The purpose of art


The Fountain by Marcel Duchamp (1917)

The question of the meaning of art, and whether it has a purpose or not, is nowadays as current as ever. Throughout time, it has been a matter discussed not merely by academics and scholars, but also by simple people: if you have ever seen a modern piece of art with family or friends, it is likely you questioned what was the meaning of it. As art became more accessible to everyone, the views on the matter diversified: more people could see art and discuss about it. With the arrival of contemporary art, understanding art became ever more challenging as all the typical standards that were once acceptable in order to judge it seemed out-dated: the technique and style no longer mattered as much, there had to be an interesting idea behind it and a charismatic artist. Questions about what art exactly means and what is the purpose of all of it became even more frequent. As art became more intellectual, the objective of achieving Beauty was lost- at least Beauty understood as that which pleases the eye (Thomas Aquinas).

During the XIX century, the theory of “art for art’s sake” thrived and became extremely popular. It meant to divorce artistic creation from any use other than art itself, focusing on aesthetic value and forgetting about educational, political or moral purposes. Art was to be judged separated from its themes and purposes. Oscar Wilde, the famous British writer who was linked to the movement, in his novel The Picture of Dorian Gray, famously said that all art is quite useless, later explaining it in a letter:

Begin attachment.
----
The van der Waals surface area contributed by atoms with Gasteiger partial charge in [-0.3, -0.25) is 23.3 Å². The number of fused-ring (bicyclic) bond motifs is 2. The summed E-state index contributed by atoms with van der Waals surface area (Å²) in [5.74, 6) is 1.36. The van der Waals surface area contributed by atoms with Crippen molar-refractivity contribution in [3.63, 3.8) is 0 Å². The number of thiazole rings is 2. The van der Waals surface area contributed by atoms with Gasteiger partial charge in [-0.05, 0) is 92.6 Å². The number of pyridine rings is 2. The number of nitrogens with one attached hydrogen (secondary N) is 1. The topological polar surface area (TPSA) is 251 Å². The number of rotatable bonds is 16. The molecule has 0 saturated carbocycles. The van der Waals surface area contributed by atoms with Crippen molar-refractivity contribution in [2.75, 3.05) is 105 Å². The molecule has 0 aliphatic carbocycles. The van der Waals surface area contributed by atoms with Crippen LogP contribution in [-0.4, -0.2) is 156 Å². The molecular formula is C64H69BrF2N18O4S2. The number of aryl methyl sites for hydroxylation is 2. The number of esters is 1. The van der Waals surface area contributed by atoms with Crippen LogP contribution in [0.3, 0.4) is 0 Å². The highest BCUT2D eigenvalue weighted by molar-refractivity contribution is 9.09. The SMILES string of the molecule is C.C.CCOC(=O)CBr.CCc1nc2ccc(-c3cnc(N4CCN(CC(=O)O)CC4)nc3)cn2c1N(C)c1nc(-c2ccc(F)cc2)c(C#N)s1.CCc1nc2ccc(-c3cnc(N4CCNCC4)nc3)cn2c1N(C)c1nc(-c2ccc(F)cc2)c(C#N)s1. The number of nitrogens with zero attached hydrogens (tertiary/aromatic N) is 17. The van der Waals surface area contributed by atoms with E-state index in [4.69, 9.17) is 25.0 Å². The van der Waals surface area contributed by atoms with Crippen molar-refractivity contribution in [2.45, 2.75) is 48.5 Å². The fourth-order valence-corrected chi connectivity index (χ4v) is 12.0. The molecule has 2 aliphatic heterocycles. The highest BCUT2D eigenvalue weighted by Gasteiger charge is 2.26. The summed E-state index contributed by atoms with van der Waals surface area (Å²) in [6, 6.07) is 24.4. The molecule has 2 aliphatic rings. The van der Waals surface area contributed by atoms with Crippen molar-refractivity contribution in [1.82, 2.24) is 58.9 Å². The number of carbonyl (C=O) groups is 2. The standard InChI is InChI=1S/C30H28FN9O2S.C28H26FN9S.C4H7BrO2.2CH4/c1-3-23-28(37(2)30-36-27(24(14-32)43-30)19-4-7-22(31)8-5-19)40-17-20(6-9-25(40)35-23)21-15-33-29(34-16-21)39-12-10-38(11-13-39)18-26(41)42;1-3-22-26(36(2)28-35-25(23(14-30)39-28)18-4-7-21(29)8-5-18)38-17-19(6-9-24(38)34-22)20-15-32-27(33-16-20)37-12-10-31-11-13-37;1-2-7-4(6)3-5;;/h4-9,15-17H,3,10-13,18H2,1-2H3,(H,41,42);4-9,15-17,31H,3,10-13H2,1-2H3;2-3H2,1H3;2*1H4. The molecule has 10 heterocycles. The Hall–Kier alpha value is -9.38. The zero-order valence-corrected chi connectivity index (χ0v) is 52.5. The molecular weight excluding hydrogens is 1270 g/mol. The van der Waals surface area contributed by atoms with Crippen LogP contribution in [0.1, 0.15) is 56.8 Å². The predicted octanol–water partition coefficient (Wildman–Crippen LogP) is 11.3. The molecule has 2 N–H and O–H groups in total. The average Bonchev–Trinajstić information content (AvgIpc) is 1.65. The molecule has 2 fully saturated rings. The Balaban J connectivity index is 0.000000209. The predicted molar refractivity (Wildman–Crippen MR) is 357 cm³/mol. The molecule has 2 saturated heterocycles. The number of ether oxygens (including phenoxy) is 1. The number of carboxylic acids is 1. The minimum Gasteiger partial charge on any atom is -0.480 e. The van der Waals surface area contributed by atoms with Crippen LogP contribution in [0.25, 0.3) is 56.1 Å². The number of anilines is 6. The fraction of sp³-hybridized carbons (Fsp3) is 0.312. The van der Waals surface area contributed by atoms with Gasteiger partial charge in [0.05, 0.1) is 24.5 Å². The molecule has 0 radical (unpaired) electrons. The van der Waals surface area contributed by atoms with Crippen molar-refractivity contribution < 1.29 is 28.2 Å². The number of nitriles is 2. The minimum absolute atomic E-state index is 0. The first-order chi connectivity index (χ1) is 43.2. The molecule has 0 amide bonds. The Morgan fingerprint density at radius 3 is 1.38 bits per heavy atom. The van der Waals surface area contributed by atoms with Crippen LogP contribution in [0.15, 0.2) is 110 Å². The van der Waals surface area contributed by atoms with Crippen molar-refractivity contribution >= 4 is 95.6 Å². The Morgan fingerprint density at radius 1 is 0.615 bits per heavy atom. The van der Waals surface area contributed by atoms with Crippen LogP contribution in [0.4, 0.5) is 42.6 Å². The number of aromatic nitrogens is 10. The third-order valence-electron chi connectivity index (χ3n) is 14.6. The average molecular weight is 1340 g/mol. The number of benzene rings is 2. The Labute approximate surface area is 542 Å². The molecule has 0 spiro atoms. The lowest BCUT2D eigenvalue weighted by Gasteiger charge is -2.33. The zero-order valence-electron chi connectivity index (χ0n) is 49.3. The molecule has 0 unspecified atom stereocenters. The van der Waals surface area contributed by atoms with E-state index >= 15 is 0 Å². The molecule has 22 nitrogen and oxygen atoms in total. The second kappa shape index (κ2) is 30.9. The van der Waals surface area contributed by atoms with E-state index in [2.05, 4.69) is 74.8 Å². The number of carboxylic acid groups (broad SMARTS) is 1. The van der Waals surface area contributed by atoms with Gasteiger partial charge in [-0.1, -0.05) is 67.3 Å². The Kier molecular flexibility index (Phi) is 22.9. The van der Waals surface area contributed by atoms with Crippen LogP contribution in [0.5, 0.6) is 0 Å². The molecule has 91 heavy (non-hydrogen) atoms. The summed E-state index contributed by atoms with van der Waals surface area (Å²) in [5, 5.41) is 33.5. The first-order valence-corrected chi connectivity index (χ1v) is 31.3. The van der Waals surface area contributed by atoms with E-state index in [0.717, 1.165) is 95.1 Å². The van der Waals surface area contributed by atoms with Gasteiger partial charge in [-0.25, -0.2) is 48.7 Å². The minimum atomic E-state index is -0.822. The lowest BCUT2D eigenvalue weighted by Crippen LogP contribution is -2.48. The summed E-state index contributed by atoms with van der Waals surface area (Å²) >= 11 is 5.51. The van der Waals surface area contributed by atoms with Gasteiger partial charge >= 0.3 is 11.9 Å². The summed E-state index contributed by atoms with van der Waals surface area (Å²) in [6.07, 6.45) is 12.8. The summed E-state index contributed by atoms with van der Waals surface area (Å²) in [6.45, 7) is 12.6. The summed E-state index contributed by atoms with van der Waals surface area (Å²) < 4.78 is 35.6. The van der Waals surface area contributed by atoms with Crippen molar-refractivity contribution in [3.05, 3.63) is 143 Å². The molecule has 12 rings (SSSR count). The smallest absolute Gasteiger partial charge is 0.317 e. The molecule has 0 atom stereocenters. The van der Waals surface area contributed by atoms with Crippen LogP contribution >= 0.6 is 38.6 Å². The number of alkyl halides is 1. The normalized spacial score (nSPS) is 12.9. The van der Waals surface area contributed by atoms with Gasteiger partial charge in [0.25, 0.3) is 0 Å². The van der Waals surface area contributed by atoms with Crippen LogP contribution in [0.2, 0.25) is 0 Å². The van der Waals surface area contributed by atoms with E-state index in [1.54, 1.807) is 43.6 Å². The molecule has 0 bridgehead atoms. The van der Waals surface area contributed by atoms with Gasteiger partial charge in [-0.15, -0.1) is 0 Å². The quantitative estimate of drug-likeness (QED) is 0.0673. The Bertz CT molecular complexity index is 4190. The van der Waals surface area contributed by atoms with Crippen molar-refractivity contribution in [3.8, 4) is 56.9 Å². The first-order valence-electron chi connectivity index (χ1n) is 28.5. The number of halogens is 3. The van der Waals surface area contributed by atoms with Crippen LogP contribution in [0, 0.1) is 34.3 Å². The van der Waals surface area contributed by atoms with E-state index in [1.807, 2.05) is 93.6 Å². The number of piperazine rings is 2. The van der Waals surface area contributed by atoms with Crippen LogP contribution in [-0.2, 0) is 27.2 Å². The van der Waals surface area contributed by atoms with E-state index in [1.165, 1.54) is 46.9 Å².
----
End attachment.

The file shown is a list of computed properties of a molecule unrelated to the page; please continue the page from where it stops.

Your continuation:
“Art is useless because its aim is simply to create a mood. It is not meant to instruct, or to influence action in any way. It is superbly sterile, and the note of its pleasure is sterility. If the contemplation of a work of art is followed by activity of any kind, the work is either of a very second-rate order, or the spectator has failed to realise the complete artistic impression.”

This tempestuous century was also the time of the great realistic historical paintings used as a means of propaganda for kings and government that wanted to show their success and status; as well as the explosion of new artistic techniques such as Impressionism. It was a period of intense debate around the concept of art, and it would be the seed of the significant art revolution that took place in the early 1900’s. From that time onwards, art became a means of expression: social, political and philosophical ideas could be manifested through it.

It became evident that there was a clash between the artist and what was being painted: who was the real protagonist?

If you’re interested, don’t miss this great video that reflects upon this topic further in an easy accesible way: HISTORY OF IDEAS: ART



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